Maclaurin's series help

  • Thread starter newton1
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  • #1
newton1
152
0
1/(1+x^2)=1-x^2 + x^4-x^6+...+(-1)^n(x^2n)+... -1 > x > 1
how to get this??...
 

Answers and Replies

  • #2
FZ+
1,599
3
It's basically Maclaurin's series.

f(x) = f(0) + x*f'(0) + (x^2)/2! * f''(0) +...

Which derives the binomial series:
(1+a)^n = 1+ na + n(n-1)/2! * a^2 + n(n-1)(n-2)/3! * a^3 ... As long as |a|<1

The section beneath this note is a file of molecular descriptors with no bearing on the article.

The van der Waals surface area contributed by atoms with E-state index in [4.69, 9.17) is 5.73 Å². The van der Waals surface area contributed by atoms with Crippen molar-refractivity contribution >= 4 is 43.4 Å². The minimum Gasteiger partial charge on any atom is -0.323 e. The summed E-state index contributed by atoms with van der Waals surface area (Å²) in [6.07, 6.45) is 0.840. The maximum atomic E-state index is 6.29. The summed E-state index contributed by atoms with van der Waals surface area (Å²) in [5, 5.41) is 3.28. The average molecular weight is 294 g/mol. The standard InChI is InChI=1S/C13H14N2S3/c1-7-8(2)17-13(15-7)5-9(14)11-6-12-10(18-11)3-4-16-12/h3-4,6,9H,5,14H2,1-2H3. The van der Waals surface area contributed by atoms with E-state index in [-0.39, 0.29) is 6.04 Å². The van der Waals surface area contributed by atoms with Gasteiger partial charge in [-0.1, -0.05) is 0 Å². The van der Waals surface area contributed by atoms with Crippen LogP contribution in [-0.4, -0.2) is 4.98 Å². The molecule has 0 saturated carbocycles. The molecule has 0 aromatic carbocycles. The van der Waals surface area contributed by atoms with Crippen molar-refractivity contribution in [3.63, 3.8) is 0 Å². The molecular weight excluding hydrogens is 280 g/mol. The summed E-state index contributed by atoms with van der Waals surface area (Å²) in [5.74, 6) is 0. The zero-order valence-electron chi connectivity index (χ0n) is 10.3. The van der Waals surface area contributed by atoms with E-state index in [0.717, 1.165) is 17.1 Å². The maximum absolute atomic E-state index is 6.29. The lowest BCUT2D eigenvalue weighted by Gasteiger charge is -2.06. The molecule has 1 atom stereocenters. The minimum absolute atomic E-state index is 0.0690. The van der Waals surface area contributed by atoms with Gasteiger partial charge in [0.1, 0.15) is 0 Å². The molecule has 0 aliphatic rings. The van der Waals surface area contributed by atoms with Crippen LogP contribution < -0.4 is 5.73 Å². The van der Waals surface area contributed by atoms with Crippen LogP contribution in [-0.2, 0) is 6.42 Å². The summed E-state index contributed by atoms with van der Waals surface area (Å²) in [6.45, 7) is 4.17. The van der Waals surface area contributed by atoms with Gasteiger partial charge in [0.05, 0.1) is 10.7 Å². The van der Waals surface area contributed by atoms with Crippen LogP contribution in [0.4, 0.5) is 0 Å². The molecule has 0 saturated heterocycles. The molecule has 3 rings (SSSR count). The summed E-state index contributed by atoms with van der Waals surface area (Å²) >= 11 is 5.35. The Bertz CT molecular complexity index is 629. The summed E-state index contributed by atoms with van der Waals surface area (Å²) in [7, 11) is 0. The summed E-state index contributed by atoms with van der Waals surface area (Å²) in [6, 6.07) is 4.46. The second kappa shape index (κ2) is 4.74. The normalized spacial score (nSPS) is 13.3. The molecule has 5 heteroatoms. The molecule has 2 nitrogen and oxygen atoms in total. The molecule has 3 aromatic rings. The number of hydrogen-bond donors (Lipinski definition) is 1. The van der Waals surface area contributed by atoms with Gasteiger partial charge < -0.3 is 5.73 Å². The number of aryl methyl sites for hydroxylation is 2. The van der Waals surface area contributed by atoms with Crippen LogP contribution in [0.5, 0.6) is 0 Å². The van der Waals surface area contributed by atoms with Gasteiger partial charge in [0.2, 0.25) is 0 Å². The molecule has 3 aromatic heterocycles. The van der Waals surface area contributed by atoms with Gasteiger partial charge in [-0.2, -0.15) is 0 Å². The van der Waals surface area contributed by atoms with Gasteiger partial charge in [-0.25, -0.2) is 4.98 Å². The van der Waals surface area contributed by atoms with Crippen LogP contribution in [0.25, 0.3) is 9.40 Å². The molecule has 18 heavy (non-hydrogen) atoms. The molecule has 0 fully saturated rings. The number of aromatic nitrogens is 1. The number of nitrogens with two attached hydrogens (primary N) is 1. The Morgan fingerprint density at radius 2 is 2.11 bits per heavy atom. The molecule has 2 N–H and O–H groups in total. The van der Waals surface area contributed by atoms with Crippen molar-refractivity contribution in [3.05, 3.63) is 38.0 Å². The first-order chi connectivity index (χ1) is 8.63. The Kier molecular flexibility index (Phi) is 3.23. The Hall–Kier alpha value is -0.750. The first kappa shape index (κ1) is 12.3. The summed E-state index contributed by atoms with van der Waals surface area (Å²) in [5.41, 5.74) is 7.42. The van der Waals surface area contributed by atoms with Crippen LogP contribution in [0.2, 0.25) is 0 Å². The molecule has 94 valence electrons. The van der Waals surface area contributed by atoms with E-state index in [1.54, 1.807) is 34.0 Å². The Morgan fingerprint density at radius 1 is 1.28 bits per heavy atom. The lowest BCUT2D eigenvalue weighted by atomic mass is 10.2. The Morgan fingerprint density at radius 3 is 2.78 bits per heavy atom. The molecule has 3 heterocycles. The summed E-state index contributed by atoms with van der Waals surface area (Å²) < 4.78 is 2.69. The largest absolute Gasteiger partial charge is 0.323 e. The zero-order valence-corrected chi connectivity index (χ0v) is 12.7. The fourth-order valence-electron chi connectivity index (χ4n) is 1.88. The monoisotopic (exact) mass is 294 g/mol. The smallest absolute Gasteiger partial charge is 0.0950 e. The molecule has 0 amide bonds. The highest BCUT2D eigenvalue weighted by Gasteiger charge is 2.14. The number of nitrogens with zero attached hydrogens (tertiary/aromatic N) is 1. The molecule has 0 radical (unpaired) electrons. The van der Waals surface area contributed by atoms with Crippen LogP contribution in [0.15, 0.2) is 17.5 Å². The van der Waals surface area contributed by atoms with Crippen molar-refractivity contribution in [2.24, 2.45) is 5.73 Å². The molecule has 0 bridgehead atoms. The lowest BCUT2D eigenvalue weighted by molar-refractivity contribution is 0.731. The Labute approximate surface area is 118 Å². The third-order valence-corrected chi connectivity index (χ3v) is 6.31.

Substitute a = x^2 and n = -1 et viola!
 
  • #3


Originally posted by Newton1
1/(1+x^2)=1-x^2 + x^4-x^6+...+(-1)^n(x^2n)+... -1 > x > 1
how to get this??...

If you do not want to go all the way to the general theory of series of powers (Taylor and MacLaurin series), you can simply use the result of the geometric series

1/(1-y)=1+y+y^2+...+y^n+...

which can be obtained with basic arithmetic arguments and substistute y with -x^2.
 
  • #4
arcnets
508
0
Yes. Because, if you abbreviate the right hand side as S, then obviously
y*S = S-1
 

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